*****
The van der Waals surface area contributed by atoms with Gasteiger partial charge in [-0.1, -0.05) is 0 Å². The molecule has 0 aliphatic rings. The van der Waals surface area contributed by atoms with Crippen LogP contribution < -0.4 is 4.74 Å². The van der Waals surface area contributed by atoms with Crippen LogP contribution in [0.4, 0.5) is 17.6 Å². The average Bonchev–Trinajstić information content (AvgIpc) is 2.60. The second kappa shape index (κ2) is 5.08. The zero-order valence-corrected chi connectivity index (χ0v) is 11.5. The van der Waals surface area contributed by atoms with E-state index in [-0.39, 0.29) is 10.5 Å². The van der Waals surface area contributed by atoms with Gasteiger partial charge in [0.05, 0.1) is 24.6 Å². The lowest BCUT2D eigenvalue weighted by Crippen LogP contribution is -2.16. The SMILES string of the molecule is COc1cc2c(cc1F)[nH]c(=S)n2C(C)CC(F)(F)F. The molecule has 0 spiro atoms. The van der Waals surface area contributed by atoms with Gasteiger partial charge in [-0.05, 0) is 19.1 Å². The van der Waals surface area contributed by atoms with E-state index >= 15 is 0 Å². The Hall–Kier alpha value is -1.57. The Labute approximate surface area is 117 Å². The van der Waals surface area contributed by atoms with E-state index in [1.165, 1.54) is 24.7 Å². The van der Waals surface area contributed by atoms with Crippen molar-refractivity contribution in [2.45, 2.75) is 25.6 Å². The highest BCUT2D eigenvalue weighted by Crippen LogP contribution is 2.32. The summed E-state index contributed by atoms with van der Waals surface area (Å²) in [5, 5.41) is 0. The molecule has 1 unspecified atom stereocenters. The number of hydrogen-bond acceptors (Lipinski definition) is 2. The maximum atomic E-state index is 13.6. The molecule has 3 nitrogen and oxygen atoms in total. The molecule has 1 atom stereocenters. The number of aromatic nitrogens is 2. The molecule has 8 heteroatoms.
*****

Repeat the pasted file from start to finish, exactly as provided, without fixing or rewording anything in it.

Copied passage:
The van der Waals surface area contributed by atoms with Gasteiger partial charge in [-0.1, -0.05) is 0 Å². The molecule has 0 aliphatic rings. The van der Waals surface area contributed by atoms with Crippen LogP contribution < -0.4 is 4.74 Å². The van der Waals surface area contributed by atoms with Crippen LogP contribution in [0.4, 0.5) is 17.6 Å². The average Bonchev–Trinajstić information content (AvgIpc) is 2.60. The second kappa shape index (κ2) is 5.08. The zero-order valence-corrected chi connectivity index (χ0v) is 11.5. The van der Waals surface area contributed by atoms with E-state index in [-0.39, 0.29) is 10.5 Å². The van der Waals surface area contributed by atoms with Gasteiger partial charge in [0.05, 0.1) is 24.6 Å². The lowest BCUT2D eigenvalue weighted by Crippen LogP contribution is -2.16. The SMILES string of the molecule is COc1cc2c(cc1F)[nH]c(=S)n2C(C)CC(F)(F)F. The molecule has 0 spiro atoms. The van der Waals surface area contributed by atoms with Gasteiger partial charge in [-0.05, 0) is 19.1 Å². The van der Waals surface area contributed by atoms with E-state index >= 15 is 0 Å². The Hall–Kier alpha value is -1.57. The Labute approximate surface area is 117 Å². The van der Waals surface area contributed by atoms with E-state index in [1.165, 1.54) is 24.7 Å². The van der Waals surface area contributed by atoms with Crippen molar-refractivity contribution in [2.45, 2.75) is 25.6 Å². The highest BCUT2D eigenvalue weighted by Crippen LogP contribution is 2.32. The summed E-state index contributed by atoms with van der Waals surface area (Å²) in [5, 5.41) is 0. The molecule has 1 unspecified atom stereocenters. The number of hydrogen-bond acceptors (Lipinski definition) is 2. The maximum atomic E-state index is 13.6. The molecule has 3 nitrogen and oxygen atoms in total. The molecule has 1 atom stereocenters. The number of aromatic nitrogens is 2. The molecule has 8 heteroatoms.